Start here....work your way through it.

Thanks for the advice! I had seen the Robin2 tutorial but hadn't sat down to really try it. I will do so and go from there. I guess I'm a little confused about how to power these things. Do the two rf24s both need external power supplies? Is Vcc and ground on each of them not connected to Arduino at all, just the digital pins connected to Arduino? And if a 9V or 7.4V is being used for Vin of Arduino, why doesn't this provide enough voltage to then power the rf24?

If I run an external 5V supply or greater to the rf24s, how important is the voltage regulator? Alternatively can I just use the 5V spot on Arduino to power the modules with a voltage regulator?

Thank you again!

The problem is not VOLTAGE it is CURRENT. The Arduino 5V pin provides 5V but not at enough CURRENT to satisfy an RF24. That's why you need a separate power supply. The Arduino GND terminal and the supply -ve must be connected together.

Steve

Yes.

The digital pins and ground from the rf24 connect to the Arduino. The positive and ground from the external power supply connect to the rf24. The ground from the external supply connects to the Arduino ground.

Because the power from the power plug or Vin goes to the onboard 5V regulator and then that 5V goes to a 3.3V on board regulator. The 3.3V regulator may not be able to supply the current required by the rf24 when the rf24 transmits.

Do not supply the rf24 with 5V. 5V will kill a rf24. The 5V goes to a 3.3V regulator then the rf24.

That is what I do. I send the Arduino 5V through a 3.3V regulator connected to the rf24. See the adapter modules linked in reply #5. So each rf24 has its own 3.3V power supply.

That helps, thanks! I tried Robin2's simple 1 way transmission setup and code and didn't get anything. So now I tried checking the connections (Reply #30) and I can see from the serial monitor that the nRF24L01 is not communicating with Arduino (I get a bunch of 0x00 which the comments say means no communication).

I don't have any voltage regulators on hand so this was just tested using the 3.3V on Arduino Uno and the 3 V on Arduino Mini. I'm going to find some regulators and try again but I'm not super optimistic...it is quite possible that I fried one or both of these RFs, I think at least once in my desperate attempts at getting these to work I plugged one or both into Arduino 5V.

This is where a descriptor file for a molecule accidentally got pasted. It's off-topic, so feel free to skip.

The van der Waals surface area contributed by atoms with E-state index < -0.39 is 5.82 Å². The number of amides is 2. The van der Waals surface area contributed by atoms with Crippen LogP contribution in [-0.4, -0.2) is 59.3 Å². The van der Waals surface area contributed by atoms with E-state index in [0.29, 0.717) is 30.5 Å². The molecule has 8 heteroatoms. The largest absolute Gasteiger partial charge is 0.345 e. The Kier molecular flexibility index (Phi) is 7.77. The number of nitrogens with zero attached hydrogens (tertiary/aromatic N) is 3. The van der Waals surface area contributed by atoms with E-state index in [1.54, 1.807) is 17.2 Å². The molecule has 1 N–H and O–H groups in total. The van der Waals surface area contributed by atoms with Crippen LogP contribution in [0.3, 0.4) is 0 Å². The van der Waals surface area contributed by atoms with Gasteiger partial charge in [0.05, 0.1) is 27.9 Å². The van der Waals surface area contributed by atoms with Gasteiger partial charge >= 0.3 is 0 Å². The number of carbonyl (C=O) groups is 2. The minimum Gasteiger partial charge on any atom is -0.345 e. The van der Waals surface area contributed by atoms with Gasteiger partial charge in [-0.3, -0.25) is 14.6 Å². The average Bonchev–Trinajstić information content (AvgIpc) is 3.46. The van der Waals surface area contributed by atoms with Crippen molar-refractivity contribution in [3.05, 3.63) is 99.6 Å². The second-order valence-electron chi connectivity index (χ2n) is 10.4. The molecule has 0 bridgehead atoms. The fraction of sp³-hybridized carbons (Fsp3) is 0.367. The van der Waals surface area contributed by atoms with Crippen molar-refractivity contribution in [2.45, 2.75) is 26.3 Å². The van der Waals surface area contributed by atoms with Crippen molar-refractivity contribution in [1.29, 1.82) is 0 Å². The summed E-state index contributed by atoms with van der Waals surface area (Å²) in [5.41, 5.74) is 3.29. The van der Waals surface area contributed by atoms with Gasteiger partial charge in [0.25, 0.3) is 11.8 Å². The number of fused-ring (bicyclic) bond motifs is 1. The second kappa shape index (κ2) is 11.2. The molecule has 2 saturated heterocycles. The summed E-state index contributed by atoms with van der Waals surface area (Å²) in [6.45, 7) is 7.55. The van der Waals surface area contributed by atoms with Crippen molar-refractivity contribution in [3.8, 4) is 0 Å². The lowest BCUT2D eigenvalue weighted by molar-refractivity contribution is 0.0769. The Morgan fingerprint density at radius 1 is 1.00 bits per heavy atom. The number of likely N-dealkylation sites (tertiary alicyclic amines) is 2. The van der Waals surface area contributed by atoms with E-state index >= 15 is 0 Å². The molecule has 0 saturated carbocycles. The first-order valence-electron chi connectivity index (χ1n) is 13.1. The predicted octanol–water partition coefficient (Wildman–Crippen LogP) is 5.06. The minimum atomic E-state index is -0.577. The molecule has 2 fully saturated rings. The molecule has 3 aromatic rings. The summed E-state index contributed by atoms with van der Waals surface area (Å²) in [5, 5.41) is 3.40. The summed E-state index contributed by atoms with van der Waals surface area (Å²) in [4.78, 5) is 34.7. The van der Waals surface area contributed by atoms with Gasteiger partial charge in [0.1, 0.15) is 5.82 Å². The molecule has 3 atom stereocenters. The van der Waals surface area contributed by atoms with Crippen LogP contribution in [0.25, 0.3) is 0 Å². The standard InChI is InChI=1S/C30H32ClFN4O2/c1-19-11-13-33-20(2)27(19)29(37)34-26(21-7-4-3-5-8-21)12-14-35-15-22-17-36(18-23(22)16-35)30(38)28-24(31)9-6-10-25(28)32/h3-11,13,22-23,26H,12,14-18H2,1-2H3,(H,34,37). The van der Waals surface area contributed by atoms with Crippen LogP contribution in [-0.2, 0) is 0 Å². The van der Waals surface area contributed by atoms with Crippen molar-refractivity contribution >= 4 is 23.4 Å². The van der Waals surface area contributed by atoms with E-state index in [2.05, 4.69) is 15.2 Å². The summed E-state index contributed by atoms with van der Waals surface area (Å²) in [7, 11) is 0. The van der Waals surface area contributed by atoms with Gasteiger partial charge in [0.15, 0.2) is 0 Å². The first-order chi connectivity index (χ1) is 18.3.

Also do the +PA modules (long antenna) require more than 3.3V?

Thank you for all of your help. It's definitely helped with trouble shooting!

Robin2 has also suggested powering with a 2 AA cell battery pack for troubleshooting. The rf24 should run on the 3V from the battery pack and that pack can supply the necessary current.

5V to the rf24 Vcc will kill them.

No, they require the same 3.3V, but more current.

So the transmitter +PA module seems to be communicating with Arduino via the 3.3V on Arduino Uno.

For the receiver (the nRF24L01 WITHOUT PA) connected to Arduino metro mini, I set up a voltage divider and capacitor setup to output 3.3V from an external 5V (I have a 3.3V regulator on the way). It still isn't working. I know it's not the RF module as when I put it in the transmitter circuit, it works. So maybe the voltage divider just isn't stable enough and it will work once I have an actual 3.3V regulator. Other wise, I'm now at a standstill...

You cannot use a voltage divider to reduce voltage for the purpose of supplying regulated power. The output voltage of the divider will change when the current demand changes. And the current probably will not be high enough. It just will not work.

Did you try a 10uF or 100uF cap on the power supply close to the radio module. Solder the cap right on the Vcc and ground terminals of the radio module (observing polarity) and connect to the Arduino 3.3V output.

Good to know. I'll look into that. Yes I've been using 10uF capacitors on each radio module. They're not soldered in, but are connected on the breadboard between 3.3V and ground. I guess I just need to wait until I have 3.3V regulators and go from there, but I'm hoping there aren't any other hidden issues. I think the Arduino Uno 3.3V pin has been enough to power the RF, though I will compare when I have a regulator to use for it. It's the Arduino Metro Mini that I believe is more so the problem, and that's the one I had tried a voltage divider for. It only have 3V and 5V input voltage pins so my guess is I need to convert to 3.3V for it to work properly